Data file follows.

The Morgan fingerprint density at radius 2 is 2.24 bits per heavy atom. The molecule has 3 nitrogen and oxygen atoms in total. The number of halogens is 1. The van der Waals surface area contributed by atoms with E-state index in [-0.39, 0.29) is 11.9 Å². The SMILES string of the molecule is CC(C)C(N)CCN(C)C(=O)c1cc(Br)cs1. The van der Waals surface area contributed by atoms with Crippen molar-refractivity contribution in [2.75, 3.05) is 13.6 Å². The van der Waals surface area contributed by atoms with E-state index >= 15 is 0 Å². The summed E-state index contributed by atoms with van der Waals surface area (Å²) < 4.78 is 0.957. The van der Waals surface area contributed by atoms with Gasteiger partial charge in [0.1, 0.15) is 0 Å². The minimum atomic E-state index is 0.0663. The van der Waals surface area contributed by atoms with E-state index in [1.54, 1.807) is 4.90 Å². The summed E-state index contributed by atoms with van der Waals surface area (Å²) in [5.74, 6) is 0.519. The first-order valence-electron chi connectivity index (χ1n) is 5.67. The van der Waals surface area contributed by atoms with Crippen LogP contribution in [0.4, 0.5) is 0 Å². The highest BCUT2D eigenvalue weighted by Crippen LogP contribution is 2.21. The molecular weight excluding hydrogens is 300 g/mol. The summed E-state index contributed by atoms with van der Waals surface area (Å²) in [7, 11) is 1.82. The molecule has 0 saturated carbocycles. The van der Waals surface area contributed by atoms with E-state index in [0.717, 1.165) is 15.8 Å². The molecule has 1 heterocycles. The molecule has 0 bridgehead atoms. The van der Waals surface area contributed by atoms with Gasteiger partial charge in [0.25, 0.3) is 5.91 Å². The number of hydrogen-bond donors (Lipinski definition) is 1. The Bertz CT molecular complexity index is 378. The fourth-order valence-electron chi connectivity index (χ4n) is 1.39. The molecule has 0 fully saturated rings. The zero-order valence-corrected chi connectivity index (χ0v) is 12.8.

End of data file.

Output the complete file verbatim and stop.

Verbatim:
The Morgan fingerprint density at radius 2 is 2.24 bits per heavy atom. The molecule has 3 nitrogen and oxygen atoms in total. The number of halogens is 1. The van der Waals surface area contributed by atoms with E-state index in [-0.39, 0.29) is 11.9 Å². The SMILES string of the molecule is CC(C)C(N)CCN(C)C(=O)c1cc(Br)cs1. The van der Waals surface area contributed by atoms with Crippen molar-refractivity contribution in [2.75, 3.05) is 13.6 Å². The van der Waals surface area contributed by atoms with E-state index >= 15 is 0 Å². The summed E-state index contributed by atoms with van der Waals surface area (Å²) < 4.78 is 0.957. The van der Waals surface area contributed by atoms with Gasteiger partial charge in [0.1, 0.15) is 0 Å². The minimum atomic E-state index is 0.0663. The van der Waals surface area contributed by atoms with E-state index in [1.54, 1.807) is 4.90 Å². The summed E-state index contributed by atoms with van der Waals surface area (Å²) in [5.74, 6) is 0.519. The first-order valence-electron chi connectivity index (χ1n) is 5.67. The van der Waals surface area contributed by atoms with Crippen LogP contribution in [0.4, 0.5) is 0 Å². The highest BCUT2D eigenvalue weighted by Crippen LogP contribution is 2.21. The molecular weight excluding hydrogens is 300 g/mol. The summed E-state index contributed by atoms with van der Waals surface area (Å²) in [7, 11) is 1.82. The molecule has 0 saturated carbocycles. The van der Waals surface area contributed by atoms with E-state index in [0.717, 1.165) is 15.8 Å². The molecule has 1 heterocycles. The molecule has 0 bridgehead atoms. The van der Waals surface area contributed by atoms with Gasteiger partial charge in [0.25, 0.3) is 5.91 Å². The number of hydrogen-bond donors (Lipinski definition) is 1. The Bertz CT molecular complexity index is 378. The fourth-order valence-electron chi connectivity index (χ4n) is 1.39. The molecule has 0 fully saturated rings. The zero-order valence-corrected chi connectivity index (χ0v) is 12.8.